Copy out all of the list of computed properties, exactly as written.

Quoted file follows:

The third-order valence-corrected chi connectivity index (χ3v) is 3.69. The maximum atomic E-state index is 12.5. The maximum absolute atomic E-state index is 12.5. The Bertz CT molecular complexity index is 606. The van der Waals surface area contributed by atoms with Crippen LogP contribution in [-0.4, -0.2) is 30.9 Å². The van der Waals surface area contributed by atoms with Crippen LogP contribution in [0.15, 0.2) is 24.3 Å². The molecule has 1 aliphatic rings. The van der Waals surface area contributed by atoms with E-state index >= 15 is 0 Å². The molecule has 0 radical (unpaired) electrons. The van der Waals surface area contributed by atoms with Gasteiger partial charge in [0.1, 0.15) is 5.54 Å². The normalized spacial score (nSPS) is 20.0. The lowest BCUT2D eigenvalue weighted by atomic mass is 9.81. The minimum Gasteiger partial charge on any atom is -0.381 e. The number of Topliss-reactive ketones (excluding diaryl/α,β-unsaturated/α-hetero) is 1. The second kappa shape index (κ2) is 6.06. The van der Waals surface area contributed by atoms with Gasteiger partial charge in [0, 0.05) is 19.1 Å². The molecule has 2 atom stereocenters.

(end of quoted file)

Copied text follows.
The third-order valence-corrected chi connectivity index (χ3v) is 3.69. The maximum atomic E-state index is 12.5. The maximum absolute atomic E-state index is 12.5. The Bertz CT molecular complexity index is 606. The van der Waals surface area contributed by atoms with Crippen LogP contribution in [-0.4, -0.2) is 30.9 Å². The van der Waals surface area contributed by atoms with Crippen LogP contribution in [0.15, 0.2) is 24.3 Å². The molecule has 1 aliphatic rings. The van der Waals surface area contributed by atoms with E-state index >= 15 is 0 Å². The molecule has 0 radical (unpaired) electrons. The van der Waals surface area contributed by atoms with Gasteiger partial charge in [0.1, 0.15) is 5.54 Å². The normalized spacial score (nSPS) is 20.0. The lowest BCUT2D eigenvalue weighted by atomic mass is 9.81. The minimum Gasteiger partial charge on any atom is -0.381 e. The number of Topliss-reactive ketones (excluding diaryl/α,β-unsaturated/α-hetero) is 1. The second kappa shape index (κ2) is 6.06. The van der Waals surface area contributed by atoms with Gasteiger partial charge in [0, 0.05) is 19.1 Å². The molecule has 2 atom stereocenters.